Tutor planned learning – student planned learning #fslt12

Talking with an old friend this weekend he expressed his strong dislike of blogging, based purely on his experience on an ITT course in a college, where he needed to use a blog as a reflective journal. In this very brief exchange on this topic he made his dislike of the course felt very strongly.

His reaction to the course didn’t surprise me too much, not long after finishing the course he had a complete change of career & life style, as he and his wife home educate their three children while they both work part time.

This got me thinking about formal education and structured courses. Taking part in the #fslt12 MOOC (and I use the term ‘take part’ quite loosely) has made me ponder what role this course is taking in my CPD. We are now in the fourth week of the course, but I feel like I have barely skimmed the surface. Reviewing (or possibly reading for the first time) the First Steps Curriculum George Roberts concludes with So, dive into the curriculum and make it yours’

The way I am engaging with the MOOC is via blogs and twitter, which is very much the way that I access my other digital PLN. Eleni’s blog was a great resource as very early on she blog rolled many/all of the people writing blogs and I used this to update my Google Reader with a new folder, which I predominantly access via Flipboard on my iPad. So, after my initial ‘yikes’ at starting my first MOOC, I fairly quickly adapted the flow of information into my current digital practices. In terms of developing new digital practices, when reading through some blogs last week I made a conscientious effort to save the interesting links into Evernote. I now need to find some physical time and head space to review these. I also want to explore my YouTube account further and consider how I can use this more effectively.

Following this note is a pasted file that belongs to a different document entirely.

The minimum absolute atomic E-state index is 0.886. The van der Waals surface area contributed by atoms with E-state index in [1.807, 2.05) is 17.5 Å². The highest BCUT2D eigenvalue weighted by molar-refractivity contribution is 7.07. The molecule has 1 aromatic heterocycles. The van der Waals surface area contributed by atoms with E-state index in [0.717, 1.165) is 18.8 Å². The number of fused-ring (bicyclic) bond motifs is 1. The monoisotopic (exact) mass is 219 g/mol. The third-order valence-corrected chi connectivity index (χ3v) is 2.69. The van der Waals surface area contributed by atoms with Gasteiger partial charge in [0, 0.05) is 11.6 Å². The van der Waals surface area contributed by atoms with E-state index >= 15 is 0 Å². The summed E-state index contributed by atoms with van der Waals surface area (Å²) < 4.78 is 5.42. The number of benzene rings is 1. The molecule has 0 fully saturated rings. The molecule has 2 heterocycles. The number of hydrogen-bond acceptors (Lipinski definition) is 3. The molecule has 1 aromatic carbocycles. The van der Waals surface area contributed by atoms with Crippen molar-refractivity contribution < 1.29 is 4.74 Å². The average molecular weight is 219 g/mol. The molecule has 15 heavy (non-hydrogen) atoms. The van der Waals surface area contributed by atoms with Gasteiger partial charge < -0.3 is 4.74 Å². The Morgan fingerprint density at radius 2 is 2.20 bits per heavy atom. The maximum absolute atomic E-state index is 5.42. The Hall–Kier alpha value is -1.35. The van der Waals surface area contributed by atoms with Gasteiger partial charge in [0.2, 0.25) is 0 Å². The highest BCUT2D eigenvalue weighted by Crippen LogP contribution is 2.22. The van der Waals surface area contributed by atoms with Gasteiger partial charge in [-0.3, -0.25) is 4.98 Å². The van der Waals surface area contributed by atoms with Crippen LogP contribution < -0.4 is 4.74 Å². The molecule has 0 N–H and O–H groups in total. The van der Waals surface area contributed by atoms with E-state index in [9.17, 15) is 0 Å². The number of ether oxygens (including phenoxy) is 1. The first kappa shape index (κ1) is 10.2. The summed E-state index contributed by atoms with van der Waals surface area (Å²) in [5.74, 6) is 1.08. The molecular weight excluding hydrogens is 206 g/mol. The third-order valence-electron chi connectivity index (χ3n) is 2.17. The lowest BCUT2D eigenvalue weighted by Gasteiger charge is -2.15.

The flexibility of a MOOC leads me to question the nature of a ‘course’. Attending a face to face course doesn’t allow for this degree of personalisation. As my students will testify, I expect 100% attendance, punctuality and a high level of contribution in my sessions. Yet here I am in this MOOC not at all practicing what I preach. Had my friend being given such flexible options during his PGCE, would he have a better view of its value? How much is the current target/outcome/assessment driven model of formal education the reason he chooses to home educate his kids? Are there greater parallels between home education and a MOOC than there is between formal education and a MOOC? Is this what Open Education Resources is about?

Leave a Reply

× 3 = six